Few, if any, seriously hold to this position. Even the skeptics unanimously agree that He was at least a great moral teacher. William Lecky, one of Britain’s most respected historians and an opponent of Christianity writes, “It was reserved for Christianity to present the world an ideal character which through all the changes of eighteen centuries has inspired the hearts of men with an impassioned love.”{1}

However, it would be inconsistent and illogical to believe that Jesus was a great moral teacher if some of those teachings contained immoral lies about himself. He would have to be a stupendous hypocrite to teach others honesty and virtue and all the while preach the lie that He was God. It is inconceivable to think that such deceitful, selfish, and depraved acts could have issued forth from the same being who otherwise maintained from the beginning to the end the purest and noblest character known in history.

Since the liar conclusion is not logical, let us assume He really believed He was God but was mistaken. If He truly believed He had created the world, had seen Abraham two thousand years before, and had authority over death, and yet none of this was true, we can only conclude that He was mad or insane.

However, when you study the life of Jesus, He clearly does not display the characteristics of insanity. The abnormality and imbalance we find in a deranged person are not there. His teachings, such as the Sermon on the Mount, remain one of the greatest works ever recorded. Jesus was continually challenged by the Pharisees and lawyers, highly educated men whose modern day equivalent would be our university professors. They were fluent in several languages and were known for their scholarship of the Old Testament and Jewish law. They challenged Jesus with some of the most profound questions of their day and Jesus’ quick answers amazed and silenced them. In the face of tremendous pressure, we find He exemplified the greatest composure.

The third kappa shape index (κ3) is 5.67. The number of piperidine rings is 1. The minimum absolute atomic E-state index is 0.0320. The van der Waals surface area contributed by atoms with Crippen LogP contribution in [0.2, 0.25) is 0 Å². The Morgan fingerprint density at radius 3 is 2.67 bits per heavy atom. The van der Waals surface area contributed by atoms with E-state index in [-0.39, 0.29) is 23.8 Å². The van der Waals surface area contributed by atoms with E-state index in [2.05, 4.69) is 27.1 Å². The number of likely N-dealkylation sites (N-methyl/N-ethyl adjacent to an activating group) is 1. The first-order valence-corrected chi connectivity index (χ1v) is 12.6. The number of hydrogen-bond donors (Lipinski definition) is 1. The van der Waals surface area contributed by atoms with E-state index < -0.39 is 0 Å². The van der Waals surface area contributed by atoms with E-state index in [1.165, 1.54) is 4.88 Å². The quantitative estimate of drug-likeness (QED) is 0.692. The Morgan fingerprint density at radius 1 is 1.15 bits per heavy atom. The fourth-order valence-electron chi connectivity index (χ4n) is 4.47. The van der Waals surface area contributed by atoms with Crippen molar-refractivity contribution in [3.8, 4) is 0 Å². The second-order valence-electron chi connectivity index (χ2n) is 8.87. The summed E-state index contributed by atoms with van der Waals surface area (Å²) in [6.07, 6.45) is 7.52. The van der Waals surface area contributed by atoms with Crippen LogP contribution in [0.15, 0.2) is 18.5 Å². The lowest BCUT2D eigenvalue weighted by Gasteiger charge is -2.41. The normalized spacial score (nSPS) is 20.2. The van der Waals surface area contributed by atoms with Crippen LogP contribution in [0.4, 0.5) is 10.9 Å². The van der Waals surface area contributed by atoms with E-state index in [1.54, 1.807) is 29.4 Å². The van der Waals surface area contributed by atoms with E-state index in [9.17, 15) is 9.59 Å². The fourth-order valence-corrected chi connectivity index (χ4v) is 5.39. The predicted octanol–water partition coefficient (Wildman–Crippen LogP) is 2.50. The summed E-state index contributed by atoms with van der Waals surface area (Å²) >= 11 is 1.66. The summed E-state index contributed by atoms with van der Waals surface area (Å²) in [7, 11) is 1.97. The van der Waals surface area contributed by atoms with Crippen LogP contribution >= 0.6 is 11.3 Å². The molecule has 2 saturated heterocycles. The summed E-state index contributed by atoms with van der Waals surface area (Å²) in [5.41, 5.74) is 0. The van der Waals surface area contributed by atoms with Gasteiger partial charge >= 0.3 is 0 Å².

For these reasons, the lunatic argument is not consistent. If both the liar and the lunatic options are not consistent with the facts, we must take a serious look at the third option: that Jesus was really God. The next question is, does He prove to have the credentials of God? Let us investigate this possibility.

Messianic Prophecy

Thus far we have learned that Jesus is unique among all men for the profound statements He made about His divinity. We concluded that it is impossible to state He was simply a good moral teacher. From His amazing statements, He must be a liar, a lunatic, or God. Since the first two were not conceivable, we will begin looking at the third alternative, that He really is God. First, we must see if He had the credentials for these claims.

One of the most incredible types of evidence is the testimony of prophecy. The Old Testament contains a number of messianic prophecies made centuries before Christ appeared on the earth. The fact that He fulfilled each one is powerful testimony that He was no ordinary man. Allow me to illustrate this point using eight prophecies.

• Genesis 12:1-3 states the Messiah would come from the seed of Abraham.

• Genesis 49:10 states that He would be of the tribe of Judah.

• 2 Samuel 7:12 states that Messiah would be of the line of King David.

• Micah 5:2 states that He would be born in the city of Bethlehem.

• Daniel 9:24 states He would die or be “cut off” exactly 483 years after the declaration to reconstruct the temple in 444 B.C.

• Isaiah 53 states that the Messiah would die with thieves, then be buried in a richman’s tomb.

• Psalm 22:16 states upon His death His hands and His feet would be pierced. This is quite significant since Roman crucifixion had not been invented at the time the Psalmist was writing.